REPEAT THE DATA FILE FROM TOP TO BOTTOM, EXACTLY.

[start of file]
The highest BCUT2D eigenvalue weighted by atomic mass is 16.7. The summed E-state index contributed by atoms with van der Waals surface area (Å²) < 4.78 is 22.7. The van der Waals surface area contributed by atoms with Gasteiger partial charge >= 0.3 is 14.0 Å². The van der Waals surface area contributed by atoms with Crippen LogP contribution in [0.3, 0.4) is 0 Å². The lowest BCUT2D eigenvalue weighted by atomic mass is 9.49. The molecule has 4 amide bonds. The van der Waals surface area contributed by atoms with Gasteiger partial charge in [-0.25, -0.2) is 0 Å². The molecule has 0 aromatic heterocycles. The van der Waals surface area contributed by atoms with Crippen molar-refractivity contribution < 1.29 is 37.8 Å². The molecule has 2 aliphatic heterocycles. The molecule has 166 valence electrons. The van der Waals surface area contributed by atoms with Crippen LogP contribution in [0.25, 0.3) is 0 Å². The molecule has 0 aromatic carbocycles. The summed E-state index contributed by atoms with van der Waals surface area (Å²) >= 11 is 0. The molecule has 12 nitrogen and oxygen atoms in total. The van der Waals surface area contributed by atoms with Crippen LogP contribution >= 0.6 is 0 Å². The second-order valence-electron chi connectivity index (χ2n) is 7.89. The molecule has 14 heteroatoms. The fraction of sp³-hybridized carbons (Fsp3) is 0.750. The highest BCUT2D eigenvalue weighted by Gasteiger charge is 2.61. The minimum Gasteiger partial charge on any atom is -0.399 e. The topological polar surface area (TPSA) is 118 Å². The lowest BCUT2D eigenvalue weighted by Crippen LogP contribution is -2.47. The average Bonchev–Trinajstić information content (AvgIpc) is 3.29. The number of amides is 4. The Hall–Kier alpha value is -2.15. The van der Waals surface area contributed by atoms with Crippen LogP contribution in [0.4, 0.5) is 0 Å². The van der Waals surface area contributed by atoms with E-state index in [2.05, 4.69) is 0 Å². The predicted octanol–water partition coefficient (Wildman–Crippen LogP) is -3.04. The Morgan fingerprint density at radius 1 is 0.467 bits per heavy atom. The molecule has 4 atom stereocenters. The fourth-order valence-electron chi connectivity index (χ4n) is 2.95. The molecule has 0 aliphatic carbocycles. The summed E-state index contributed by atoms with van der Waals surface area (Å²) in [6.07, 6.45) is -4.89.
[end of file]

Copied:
The highest BCUT2D eigenvalue weighted by atomic mass is 16.7. The summed E-state index contributed by atoms with van der Waals surface area (Å²) < 4.78 is 22.7. The van der Waals surface area contributed by atoms with Gasteiger partial charge >= 0.3 is 14.0 Å². The van der Waals surface area contributed by atoms with Crippen LogP contribution in [0.3, 0.4) is 0 Å². The lowest BCUT2D eigenvalue weighted by atomic mass is 9.49. The molecule has 4 amide bonds. The van der Waals surface area contributed by atoms with Gasteiger partial charge in [-0.25, -0.2) is 0 Å². The molecule has 0 aromatic heterocycles. The van der Waals surface area contributed by atoms with Crippen molar-refractivity contribution < 1.29 is 37.8 Å². The molecule has 2 aliphatic heterocycles. The molecule has 166 valence electrons. The van der Waals surface area contributed by atoms with Crippen LogP contribution in [0.25, 0.3) is 0 Å². The molecule has 0 aromatic carbocycles. The summed E-state index contributed by atoms with van der Waals surface area (Å²) >= 11 is 0. The molecule has 12 nitrogen and oxygen atoms in total. The van der Waals surface area contributed by atoms with Crippen LogP contribution >= 0.6 is 0 Å². The second-order valence-electron chi connectivity index (χ2n) is 7.89. The molecule has 14 heteroatoms. The fraction of sp³-hybridized carbons (Fsp3) is 0.750. The highest BCUT2D eigenvalue weighted by Gasteiger charge is 2.61. The minimum Gasteiger partial charge on any atom is -0.399 e. The topological polar surface area (TPSA) is 118 Å². The lowest BCUT2D eigenvalue weighted by Crippen LogP contribution is -2.47. The average Bonchev–Trinajstić information content (AvgIpc) is 3.29. The number of amides is 4. The Hall–Kier alpha value is -2.15. The van der Waals surface area contributed by atoms with Crippen LogP contribution in [0.4, 0.5) is 0 Å². The van der Waals surface area contributed by atoms with E-state index in [2.05, 4.69) is 0 Å². The predicted octanol–water partition coefficient (Wildman–Crippen LogP) is -3.04. The Morgan fingerprint density at radius 1 is 0.467 bits per heavy atom. The molecule has 4 atom stereocenters. The fourth-order valence-electron chi connectivity index (χ4n) is 2.95. The molecule has 0 aliphatic carbocycles. The summed E-state index contributed by atoms with van der Waals surface area (Å²) in [6.07, 6.45) is -4.89.